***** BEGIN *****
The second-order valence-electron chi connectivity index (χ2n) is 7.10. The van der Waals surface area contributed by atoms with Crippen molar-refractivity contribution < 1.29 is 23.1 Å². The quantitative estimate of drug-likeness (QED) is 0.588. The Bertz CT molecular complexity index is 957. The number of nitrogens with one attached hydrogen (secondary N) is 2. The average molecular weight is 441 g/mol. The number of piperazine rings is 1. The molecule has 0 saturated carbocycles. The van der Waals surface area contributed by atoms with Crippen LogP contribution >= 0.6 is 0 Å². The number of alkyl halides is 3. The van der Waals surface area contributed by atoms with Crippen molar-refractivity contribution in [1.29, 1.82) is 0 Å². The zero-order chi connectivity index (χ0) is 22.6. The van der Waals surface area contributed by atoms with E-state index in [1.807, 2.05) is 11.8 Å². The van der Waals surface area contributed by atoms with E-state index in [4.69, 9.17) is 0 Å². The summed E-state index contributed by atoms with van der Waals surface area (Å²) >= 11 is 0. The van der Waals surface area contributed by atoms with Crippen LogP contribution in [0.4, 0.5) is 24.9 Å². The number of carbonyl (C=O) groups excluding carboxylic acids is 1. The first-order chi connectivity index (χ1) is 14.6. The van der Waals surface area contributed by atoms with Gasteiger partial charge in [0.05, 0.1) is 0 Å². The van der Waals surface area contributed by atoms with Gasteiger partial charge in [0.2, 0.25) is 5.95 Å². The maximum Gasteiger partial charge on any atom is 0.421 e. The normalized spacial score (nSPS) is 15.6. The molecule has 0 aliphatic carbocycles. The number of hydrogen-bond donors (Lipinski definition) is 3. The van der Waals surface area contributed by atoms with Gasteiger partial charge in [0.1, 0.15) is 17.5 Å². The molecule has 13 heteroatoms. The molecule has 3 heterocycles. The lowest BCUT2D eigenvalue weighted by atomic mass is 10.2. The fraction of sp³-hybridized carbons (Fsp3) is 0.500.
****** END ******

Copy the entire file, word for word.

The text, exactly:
The second-order valence-electron chi connectivity index (χ2n) is 7.10. The van der Waals surface area contributed by atoms with Crippen molar-refractivity contribution < 1.29 is 23.1 Å². The quantitative estimate of drug-likeness (QED) is 0.588. The Bertz CT molecular complexity index is 957. The number of nitrogens with one attached hydrogen (secondary N) is 2. The average molecular weight is 441 g/mol. The number of piperazine rings is 1. The molecule has 0 saturated carbocycles. The van der Waals surface area contributed by atoms with Crippen LogP contribution >= 0.6 is 0 Å². The number of alkyl halides is 3. The van der Waals surface area contributed by atoms with Crippen molar-refractivity contribution in [1.29, 1.82) is 0 Å². The zero-order chi connectivity index (χ0) is 22.6. The van der Waals surface area contributed by atoms with E-state index in [1.807, 2.05) is 11.8 Å². The van der Waals surface area contributed by atoms with E-state index in [4.69, 9.17) is 0 Å². The summed E-state index contributed by atoms with van der Waals surface area (Å²) >= 11 is 0. The van der Waals surface area contributed by atoms with Crippen LogP contribution in [0.4, 0.5) is 24.9 Å². The number of carbonyl (C=O) groups excluding carboxylic acids is 1. The first-order chi connectivity index (χ1) is 14.6. The van der Waals surface area contributed by atoms with Gasteiger partial charge in [0.05, 0.1) is 0 Å². The van der Waals surface area contributed by atoms with Gasteiger partial charge in [0.2, 0.25) is 5.95 Å². The maximum Gasteiger partial charge on any atom is 0.421 e. The normalized spacial score (nSPS) is 15.6. The molecule has 0 aliphatic carbocycles. The number of hydrogen-bond donors (Lipinski definition) is 3. The van der Waals surface area contributed by atoms with Gasteiger partial charge in [0.1, 0.15) is 17.5 Å². The molecule has 13 heteroatoms. The molecule has 3 heterocycles. The lowest BCUT2D eigenvalue weighted by atomic mass is 10.2. The fraction of sp³-hybridized carbons (Fsp3) is 0.500.